Inter-Facility Collaboration: Overarching Challenges and Opportunities Identified Through the “Genomes to Structure and Function” Virtual Workshop
Paul Adams1, Hassina Biheux2, Andrzej Joachimiak3,4, Scott Lea5, Sean McSweeney6, Karolina Michalska3, Irina Novikova5, Hugh O’Neill2, Corie Ralston1, Ritimukya Sarangi7, Wuxian Shi6, Susannah Tringe1, Soichi Wakatsuki7, Yang Yang6, and Yasuo Yoshikuni1
1Lawrence Berkeley National Laboratory; 2Oak Ridge National Laboratory; 3 Argonne National Laboratory; 4University of Chicago; 5Pacific Northwest National Laboratory; 6Brookhaven National Laboratory; and 7SLAC National Accelerator Laboratory
The goal of this workshop was to explore the need for the DOE Biological and Environmental Research (BER) community to combine genomic, functional, and structural approaches to advance their research.
The goal of BER is to achieve a predictive understanding of complex biological, Earth, and environmental systems with the aim of advancing the nation’s energy and infrastructure security. To pursue this goal, collaborations among experts in diverse research areas that lead to multidisciplinary projects are indispensable. The roles of DOE’s user facilities, which offer unique and powerful resources for such research projects, are evolving; and expectations for the facilities are increasing. To respond to users’ needs, the Joint Genome Institute (JGI) and Environmental Molecular Sciences Laboratory (EMSL) initiated the Facilities Integrating Collaborations for User Science (FICUS) program in 2014. This collaboration has grown into a successful program, advancing more than 100 multidisciplinary projects to date. Similarly, new interfacility collaborations among the JGI, EMSL, and user resources for BER structural biology and imaging at the Basic Energy Sciences program’s synchrotron and neutron facilities are becoming essential for cutting-edge transdisciplinary science. To explore the need for the BER research community to combine genomic, functional, and structural approaches to advance their research, team members hosted the “Genomes to Structure and Function” virtual workshop, focusing on molecular structures, intracellular organization, material synthesis and decomposition, imaging the rhizosphere, and cellular organization. This workshop identified three major overarching challenges and opportunities: science, technology development, and interfacility integration challenges. The team recently completed the report summarizing these findings. On behalf of the organizing committee, here is the summary of these findings.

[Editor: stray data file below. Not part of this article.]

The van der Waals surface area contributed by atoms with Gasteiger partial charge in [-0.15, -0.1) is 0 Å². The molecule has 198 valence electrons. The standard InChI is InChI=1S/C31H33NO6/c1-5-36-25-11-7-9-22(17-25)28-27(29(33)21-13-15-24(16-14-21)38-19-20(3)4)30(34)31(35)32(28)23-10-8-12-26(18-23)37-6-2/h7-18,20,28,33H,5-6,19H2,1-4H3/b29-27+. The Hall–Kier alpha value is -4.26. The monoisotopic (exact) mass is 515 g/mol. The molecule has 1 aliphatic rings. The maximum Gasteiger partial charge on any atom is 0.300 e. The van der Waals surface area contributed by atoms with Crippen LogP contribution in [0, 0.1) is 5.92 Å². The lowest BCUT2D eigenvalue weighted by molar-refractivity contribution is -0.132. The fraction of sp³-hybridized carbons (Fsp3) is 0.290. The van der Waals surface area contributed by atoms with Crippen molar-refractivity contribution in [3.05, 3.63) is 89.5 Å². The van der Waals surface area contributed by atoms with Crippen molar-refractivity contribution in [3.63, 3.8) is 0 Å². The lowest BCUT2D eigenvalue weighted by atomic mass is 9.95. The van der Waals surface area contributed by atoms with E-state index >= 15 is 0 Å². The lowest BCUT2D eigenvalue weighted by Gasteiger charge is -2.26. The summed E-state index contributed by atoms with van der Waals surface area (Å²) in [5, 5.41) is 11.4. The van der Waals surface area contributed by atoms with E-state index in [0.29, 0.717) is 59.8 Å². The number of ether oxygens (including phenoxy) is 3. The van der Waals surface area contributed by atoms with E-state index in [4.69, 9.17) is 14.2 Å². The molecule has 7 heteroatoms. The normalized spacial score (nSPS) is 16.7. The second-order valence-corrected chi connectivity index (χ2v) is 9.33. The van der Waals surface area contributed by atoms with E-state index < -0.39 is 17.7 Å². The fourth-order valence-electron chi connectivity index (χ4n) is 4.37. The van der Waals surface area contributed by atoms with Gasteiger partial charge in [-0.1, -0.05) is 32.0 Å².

Genomes to Structure and Function workshop report
Argonne National Laboratory is operated by UChicago Argonne, LLC for the U.S. Department of Energy under Contract No. DE-AC02-06CH11357.
Brookhaven National Laboratory is managed by Brookhaven Science Associates, LLC for the U.S. Department of Energy under contract No. DE-SC0012704.
Oak Ridge National Laboratory is managed by UT-Battelle, LLC for the U.S. Department of Energy under contract No. DE-AC05-00OR45678. Center for Structural Molecular Biology is supported by the U. S. Department of Energy, Office of Science, Office of Biological and Environmental Research, under FWP ERKP291
Lawrence Berkeley National Laboratory is managed by the Regents of the University of California for the U.S. Department of Energy under contract No. DE-AC02-05CH1123.
Pacific Northwest National Laboratory is operated by Battelle Memorial Institute for the U.S. Department of Energy, Office of Science under Contract No. DE-AC05-76RL01830
SLAC National Accelerator Laboratory is managed by Stanford University for the U.S. Department of Energy, Office of Science under Contract No. DE-AC02-76SF00515.